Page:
The world is in a deflationary trend, for reasons I have written about in the past and will not belabor again. That is why Greenspan can grow the money supply at such huge rates. In fact, he must do so if he is to keep us out of our own deflationary problems.

He has to be frustrated that long rates have not come down more, as the lower long bond rates go, the more it stimulates the economy, especially home construction.

I believe we will see oil and gas prices come down this fall. I know, I wrote last year that they would be coming down in the spring. That is because I fully expected some parties in OPEC to begin cheating. I am surprised that they are holding the line as well as they have. But a slowing world economy should bring oil down, if cheating doesn't. When this happens, we will see inflation drop, possibly dramatically. It will give Greenspan even more room to cut rates.

By the way, don't think I am too hard on Greenspan. He is doing what he should be doing. I do think he should have cut rates beginning last fall, but now that he has started, he has put the pedal to the metal.

I will go into the investment implications of this in a minute.

Metals Telling us No Inflation

Copper is at a 22 month low. Palladium is down 40%. Zinc is way down. These and other metals are used in all manner of construction for homes, automobiles and so on. Demand for these metals is slowing and thus their prices are dropping. This is just one more sign of a slowing world economy.

I am not sure what gold is telling us. Typically, one would think that the low price of gold is telling us there is no inflation. And it may be. But it may also be telling us that the large gold producers and central banks simply want to sell their gold anytime the price of gold rises, which acts as an artificial drag on the price of gold. I don't feel comfortable relying upon the information I get from manipulated markets, and gold is a prime example of what may be an artificially low market.

By the way, that is not necessarily a conspiracy. It may mean no more than that central banks would like to sell their gold for cash and put the money into what they see as more productive assets.

The Battle of the Century

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And so we come the end of our "facts." For the past several weeks, and maybe months, I have paraded facts showing the economy to be slowing. We have detailed a half-dozen indicators which always -repeat always- have been followed by a recession. I keep saying that the average drop in the stock market during recessions is over 40%.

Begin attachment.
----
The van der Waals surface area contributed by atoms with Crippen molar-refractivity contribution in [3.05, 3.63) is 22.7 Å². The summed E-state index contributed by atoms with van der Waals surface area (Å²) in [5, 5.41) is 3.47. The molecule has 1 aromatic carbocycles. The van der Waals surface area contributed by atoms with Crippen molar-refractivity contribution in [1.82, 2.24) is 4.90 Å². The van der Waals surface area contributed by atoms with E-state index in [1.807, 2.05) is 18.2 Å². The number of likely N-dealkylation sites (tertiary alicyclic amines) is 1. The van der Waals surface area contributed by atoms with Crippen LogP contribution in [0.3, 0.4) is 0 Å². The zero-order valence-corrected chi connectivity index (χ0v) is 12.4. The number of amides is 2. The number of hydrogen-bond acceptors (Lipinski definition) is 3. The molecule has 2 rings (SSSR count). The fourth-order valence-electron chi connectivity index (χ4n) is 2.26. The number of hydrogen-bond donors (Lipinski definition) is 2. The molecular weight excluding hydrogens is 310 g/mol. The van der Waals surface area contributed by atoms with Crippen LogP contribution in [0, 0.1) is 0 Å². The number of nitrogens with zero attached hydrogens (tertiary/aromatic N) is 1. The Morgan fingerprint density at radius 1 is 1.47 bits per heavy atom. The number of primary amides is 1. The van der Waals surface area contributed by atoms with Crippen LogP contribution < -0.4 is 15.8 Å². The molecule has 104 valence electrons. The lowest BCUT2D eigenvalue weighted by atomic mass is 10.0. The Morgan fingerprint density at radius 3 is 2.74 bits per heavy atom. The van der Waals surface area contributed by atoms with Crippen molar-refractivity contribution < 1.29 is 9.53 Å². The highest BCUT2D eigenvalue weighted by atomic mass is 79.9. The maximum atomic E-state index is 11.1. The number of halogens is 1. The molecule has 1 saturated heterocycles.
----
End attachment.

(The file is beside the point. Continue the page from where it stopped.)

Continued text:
And yet, the S&P and the Dow do not go down, and even the NASDAQ rises 30% in the face of what I think is a coming recession. Inflation does not worry me or Alan Greenspan, and yet the bond market goes down, in spite of a historic precedent of long term government bond rates dropping in recession.

I go back to my boxing analogy. The Fed (Alan Greenspan) is in a death match fight with History. History tells us we should see a recession, lower stock market prices and higher bond market prices.

Those who back the view that Fighting the Fed is wrong believe that Alan Greenspan, with deep and quick interest rate cuts and with a monster growth in the money supply, can steer the US economy (not to mention the rest of the world) around the shoals of recession, barely touching the ground before he takes the plane back into the lofty regions of 3-4% growth next year.

They point out that stocks are typically up 15% or more one year after the third Fed rate cut. That also implies the economy will be coming out of recession one year later, hence justifying the optimism.

I must confess to being very uncomfortable fighting History. I must also acknowledge my fighter has been taking a serious beating for the past six months.

In a way, Greenspan is not so much fighting History as he is trying to change future History. If he pulls this off, he will become History. By that, I mean that in the future, we will look at the possibility of recessions from a new vantage point. Analysts such as myself will not be able to point to History and say when these 10 things happen, we have always had a recession. We will always have to acknowledge that the Fed can "change" History.

If he wins, in the future we will "know" that the Fed can indeed keep the economy from going into recession simply by pulling the twin levers of interest rates and money supply. Those who are buying stocks today will look back at we foolish bears and laugh at or pity us, because they will have been proven right.

I can only think that those who are buying stocks today when the S&P 500 is at a price to earnings (P/E) ratio of 28 (almost twice the historical average) are doing so on sheer faith in the ability of Alan Greenspan to avoid a recession, or at least to jump-start the economy so fast that we will not even notice this recent downdraft.

I had a long talk with Kevin Klombies last night. We discussed the nature of the markets. In my view, stock markets as a whole are neither rational or irrational. They simply are. They may reflect rational or irrational behavior on the part of investors, but what is rational and what is irrational is VERY SUBJECTIVE.

Those who invest today think they are being rational, and would think I am a foolish scaredy cat (is that how you spell scaredy?) I shake my head and marvel at their faith.

But faith is a real, substantive thing. It is, as Paul said, "the substance of things hoped for" Not only can it inspire great works and efforts, it can induce people to do very irrational and/or bad things. It can make them drink poison Kool-Aid, or strap on bombs and walk into Jewish night clubs.